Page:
Christina Chiu

Photo: © 2001 George Kunze

         "Hear me, Eric?" Ma says, turning from the TV. She's got her swollen feet propped on the rim of the tub, which sits dead center in the middle of the kitchen. "I don't want to hear any more complaints from Lao Gong." Ma's got on a new uniform. She's done up her hair with a thick red ribbon and she's even got lipstick on, too. It's New Year's. Big tips tonight, she says.
         "Damn cripple," I say, crossing the imaginary line into my room. "The only ba-la-lang going on around here's in Lao Gong's ugly fat head."
         "Ai." Ma sighs, giving me a look like she's sucking on a pickled plum. She shakes out her apron. "He's old."
         "Relax, Mrs. Tsui," Seymore says, blowing a bubble with his gum. "We're just going to hang. I gotta go help at the store later anyway." Seymore practically runs the place these days. His old man spends most of his time doing these fucked-up paintings. Ma said it's no secret—except to Seymore, anyway—that his Ma took off with some Hong Kong rich ass. His old man would rather tell Seymore she's a missing person—"a bad man took her away"—than dish the truth. Seymore thought some asshole had her tied up somewhere; he wanted to find the bitch. These days, though, Seymore doesn't say much. Thinks after all this time she's dead. Why else wouldn't she have come back for him?

"Eat here," Ma tells Seymore. "I cooked too much. Don't want to waste."
         Seymore and I toss our knapsacks on the top bunk and dump ourselves below on my brother Johnnie's. The Asshole would shit if he saw us here.
         I give Seymore a look like, Wish she'd get lost already. With my foot, I snap the skateboard up and catch it in my hands. The wheels spin, its ball bearings clicking in the air. The hallway leading to the door's got my name all over it: Skate, go ahead, skate, it tells me. There's a scuff mark from the ollie over the tub; a turned-around S from pretending to thrash a halfpipe.
         On TV, Oprah blabs on about all that feel-good garbage Ma likes to hear. "Everyone says they want to be happy," Oprah says. "But when asked, they don't have an image of what that really means to them." Ma nods and mumbles in agreement. She uses her arms to push herself up, then irons the apron. She does this slowly, pressing her weight onto every wrinkle, even the ruffles at the bottom. There's a crescent-shaped burn the size of a nail clipping. The thing is clean, scrubbed by hand every night in the bathroom sink, but against the new outfit, I realize it isn't white the way it should be. Closer, maybe, to a ratty dishrag. Ma folds it in half, then half again, and irons it to get square creases into it. Like that's going to make it look like new?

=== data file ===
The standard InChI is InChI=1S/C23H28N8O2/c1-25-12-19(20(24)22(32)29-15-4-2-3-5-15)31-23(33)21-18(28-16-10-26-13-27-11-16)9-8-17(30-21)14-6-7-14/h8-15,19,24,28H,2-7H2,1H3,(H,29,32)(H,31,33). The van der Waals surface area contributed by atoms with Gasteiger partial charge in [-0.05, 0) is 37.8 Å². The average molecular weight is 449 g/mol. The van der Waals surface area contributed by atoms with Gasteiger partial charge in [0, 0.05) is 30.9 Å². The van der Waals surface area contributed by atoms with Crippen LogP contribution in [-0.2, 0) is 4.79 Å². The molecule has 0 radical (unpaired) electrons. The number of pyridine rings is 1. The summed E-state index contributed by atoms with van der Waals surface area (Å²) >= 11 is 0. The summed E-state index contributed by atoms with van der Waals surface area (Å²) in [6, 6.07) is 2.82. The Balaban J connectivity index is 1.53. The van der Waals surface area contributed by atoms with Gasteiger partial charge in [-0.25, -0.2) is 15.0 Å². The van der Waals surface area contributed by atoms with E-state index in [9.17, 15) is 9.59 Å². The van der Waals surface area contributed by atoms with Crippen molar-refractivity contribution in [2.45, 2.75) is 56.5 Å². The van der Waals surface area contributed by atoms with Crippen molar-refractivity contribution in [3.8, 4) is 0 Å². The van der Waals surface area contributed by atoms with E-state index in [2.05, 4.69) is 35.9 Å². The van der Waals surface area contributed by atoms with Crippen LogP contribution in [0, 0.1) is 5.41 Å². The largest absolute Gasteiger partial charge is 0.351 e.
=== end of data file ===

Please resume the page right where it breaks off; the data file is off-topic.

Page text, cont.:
An hour before the Asshole gets home, I think. Just enough time to get down that flip kick over the tub. "You're going to be late, Ma," I say.
         "Ai. Have to hurry." She ties the apron around her waist and pulls on a jacket. It's too thin by itself; she has to wear a coat over it. Seymore and me, we hang on Johnnie's bunk.
         Ma heads out the door. She walks like a spider. Quick and soundless.
         Skate, go ahead and skate, the hallway calls.
         I drop to my knees, dig out the ramp from under the bed, and just to be sure she's gone for good, race to the window. Ma's red ribbon disappears toward Canal. Seymore and I move all the food to the kitchen counter, fold the table, and snake the shower curtain up over the metal rod. I set the ramp against the tub, find some speedmetal on the radio, and skate to the end of the hall.
         "This is the shit," Seymore says.
         With my back against the door, I focus on the space above the rim of the tub and picture myself there: just me and board and air. "Yes," I say, pumping my back foot. Just as I close in on the tub, I kick back, and boom!—Flying. Nothing can pull me down.
         "Yeah, man. Shred it up!" Seymore says.
         Lao Gong bangs his cane again. "Damn cripple," I say.
         Seymore races to the end of the hall. "Check this out," he says. "Totally bionic." But the front door opens and in walks Johnnie. Seymore stops mid-step, his sneaker squeaking against the floor. Lao Gong bangs away at his ceiling.
         "What the—didn't Ma say to cut that out?" The Asshole moves toward me until I've got my back against the wall. He tries to stare me down.
         "Get out of my face," I say.
         "What was that?"